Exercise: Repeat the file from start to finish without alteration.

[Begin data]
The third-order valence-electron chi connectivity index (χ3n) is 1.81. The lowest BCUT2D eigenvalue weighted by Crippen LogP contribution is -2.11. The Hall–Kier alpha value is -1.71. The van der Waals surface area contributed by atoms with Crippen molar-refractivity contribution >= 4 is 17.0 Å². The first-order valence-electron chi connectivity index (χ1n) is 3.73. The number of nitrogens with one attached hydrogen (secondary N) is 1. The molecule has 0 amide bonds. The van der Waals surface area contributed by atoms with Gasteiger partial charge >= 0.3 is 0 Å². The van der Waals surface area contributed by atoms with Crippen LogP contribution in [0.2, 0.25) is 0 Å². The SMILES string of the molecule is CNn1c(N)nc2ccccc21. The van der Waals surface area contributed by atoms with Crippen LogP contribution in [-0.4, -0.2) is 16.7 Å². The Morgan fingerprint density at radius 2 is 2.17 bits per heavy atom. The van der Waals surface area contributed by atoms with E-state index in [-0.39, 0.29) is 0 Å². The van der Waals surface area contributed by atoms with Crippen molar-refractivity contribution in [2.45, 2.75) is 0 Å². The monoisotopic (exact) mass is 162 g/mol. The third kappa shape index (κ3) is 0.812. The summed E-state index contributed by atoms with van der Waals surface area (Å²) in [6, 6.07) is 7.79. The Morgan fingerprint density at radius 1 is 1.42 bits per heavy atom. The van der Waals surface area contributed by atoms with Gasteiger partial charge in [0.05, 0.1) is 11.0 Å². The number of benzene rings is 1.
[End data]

The third-order valence-electron chi connectivity index (χ3n) is 1.81. The lowest BCUT2D eigenvalue weighted by Crippen LogP contribution is -2.11. The Hall–Kier alpha value is -1.71. The van der Waals surface area contributed by atoms with Crippen molar-refractivity contribution >= 4 is 17.0 Å². The first-order valence-electron chi connectivity index (χ1n) is 3.73. The number of nitrogens with one attached hydrogen (secondary N) is 1. The molecule has 0 amide bonds. The van der Waals surface area contributed by atoms with Gasteiger partial charge >= 0.3 is 0 Å². The van der Waals surface area contributed by atoms with Crippen LogP contribution in [0.2, 0.25) is 0 Å². The SMILES string of the molecule is CNn1c(N)nc2ccccc21. The van der Waals surface area contributed by atoms with Crippen LogP contribution in [-0.4, -0.2) is 16.7 Å². The Morgan fingerprint density at radius 2 is 2.17 bits per heavy atom. The van der Waals surface area contributed by atoms with E-state index in [-0.39, 0.29) is 0 Å². The van der Waals surface area contributed by atoms with Crippen molar-refractivity contribution in [2.45, 2.75) is 0 Å². The monoisotopic (exact) mass is 162 g/mol. The third kappa shape index (κ3) is 0.812. The summed E-state index contributed by atoms with van der Waals surface area (Å²) in [6, 6.07) is 7.79. The Morgan fingerprint density at radius 1 is 1.42 bits per heavy atom. The van der Waals surface area contributed by atoms with Gasteiger partial charge in [0.05, 0.1) is 11.0 Å². The number of benzene rings is 1.